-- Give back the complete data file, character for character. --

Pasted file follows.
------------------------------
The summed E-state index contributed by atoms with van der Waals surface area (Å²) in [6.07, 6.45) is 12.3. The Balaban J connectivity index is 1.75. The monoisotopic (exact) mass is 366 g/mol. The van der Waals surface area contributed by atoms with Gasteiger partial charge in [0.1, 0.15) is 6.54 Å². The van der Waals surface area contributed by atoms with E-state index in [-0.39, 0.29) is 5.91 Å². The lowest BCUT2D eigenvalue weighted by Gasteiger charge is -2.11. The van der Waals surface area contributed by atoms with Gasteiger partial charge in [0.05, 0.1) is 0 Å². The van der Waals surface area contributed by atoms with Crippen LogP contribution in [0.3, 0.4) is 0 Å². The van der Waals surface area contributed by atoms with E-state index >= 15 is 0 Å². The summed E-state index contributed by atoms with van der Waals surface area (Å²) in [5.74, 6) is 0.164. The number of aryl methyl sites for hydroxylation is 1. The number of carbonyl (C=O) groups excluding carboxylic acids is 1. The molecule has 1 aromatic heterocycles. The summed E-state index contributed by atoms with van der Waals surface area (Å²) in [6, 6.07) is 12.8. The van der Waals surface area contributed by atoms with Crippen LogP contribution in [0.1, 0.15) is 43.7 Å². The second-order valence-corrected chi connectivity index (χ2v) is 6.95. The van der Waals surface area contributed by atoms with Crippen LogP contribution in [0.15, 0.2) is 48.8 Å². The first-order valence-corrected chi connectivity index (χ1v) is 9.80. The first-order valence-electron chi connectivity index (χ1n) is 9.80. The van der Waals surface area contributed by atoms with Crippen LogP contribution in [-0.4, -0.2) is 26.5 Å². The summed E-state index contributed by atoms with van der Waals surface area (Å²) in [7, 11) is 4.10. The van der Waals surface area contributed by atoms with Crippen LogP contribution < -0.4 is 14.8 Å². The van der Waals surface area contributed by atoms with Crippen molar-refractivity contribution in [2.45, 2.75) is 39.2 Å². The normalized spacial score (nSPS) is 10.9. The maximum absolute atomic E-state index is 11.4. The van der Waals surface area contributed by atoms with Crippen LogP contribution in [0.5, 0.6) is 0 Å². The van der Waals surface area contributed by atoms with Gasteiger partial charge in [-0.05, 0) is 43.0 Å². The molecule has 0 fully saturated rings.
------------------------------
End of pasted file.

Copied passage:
The summed E-state index contributed by atoms with van der Waals surface area (Å²) in [6.07, 6.45) is 12.3. The Balaban J connectivity index is 1.75. The monoisotopic (exact) mass is 366 g/mol. The van der Waals surface area contributed by atoms with Gasteiger partial charge in [0.1, 0.15) is 6.54 Å². The van der Waals surface area contributed by atoms with E-state index in [-0.39, 0.29) is 5.91 Å². The lowest BCUT2D eigenvalue weighted by Gasteiger charge is -2.11. The van der Waals surface area contributed by atoms with Gasteiger partial charge in [0.05, 0.1) is 0 Å². The van der Waals surface area contributed by atoms with Crippen LogP contribution in [0.3, 0.4) is 0 Å². The van der Waals surface area contributed by atoms with E-state index >= 15 is 0 Å². The summed E-state index contributed by atoms with van der Waals surface area (Å²) in [5.74, 6) is 0.164. The number of aryl methyl sites for hydroxylation is 1. The number of carbonyl (C=O) groups excluding carboxylic acids is 1. The molecule has 1 aromatic heterocycles. The summed E-state index contributed by atoms with van der Waals surface area (Å²) in [6, 6.07) is 12.8. The van der Waals surface area contributed by atoms with Crippen LogP contribution in [0.1, 0.15) is 43.7 Å². The second-order valence-corrected chi connectivity index (χ2v) is 6.95. The van der Waals surface area contributed by atoms with Crippen LogP contribution in [0.15, 0.2) is 48.8 Å². The first-order valence-corrected chi connectivity index (χ1v) is 9.80. The first-order valence-electron chi connectivity index (χ1n) is 9.80. The van der Waals surface area contributed by atoms with Crippen LogP contribution in [-0.4, -0.2) is 26.5 Å². The summed E-state index contributed by atoms with van der Waals surface area (Å²) in [7, 11) is 4.10. The van der Waals surface area contributed by atoms with Crippen LogP contribution < -0.4 is 14.8 Å². The van der Waals surface area contributed by atoms with Crippen molar-refractivity contribution in [2.45, 2.75) is 39.2 Å². The normalized spacial score (nSPS) is 10.9. The maximum absolute atomic E-state index is 11.4. The van der Waals surface area contributed by atoms with Crippen LogP contribution in [0.5, 0.6) is 0 Å². The van der Waals surface area contributed by atoms with Gasteiger partial charge in [-0.05, 0) is 43.0 Å². The molecule has 0 fully saturated rings.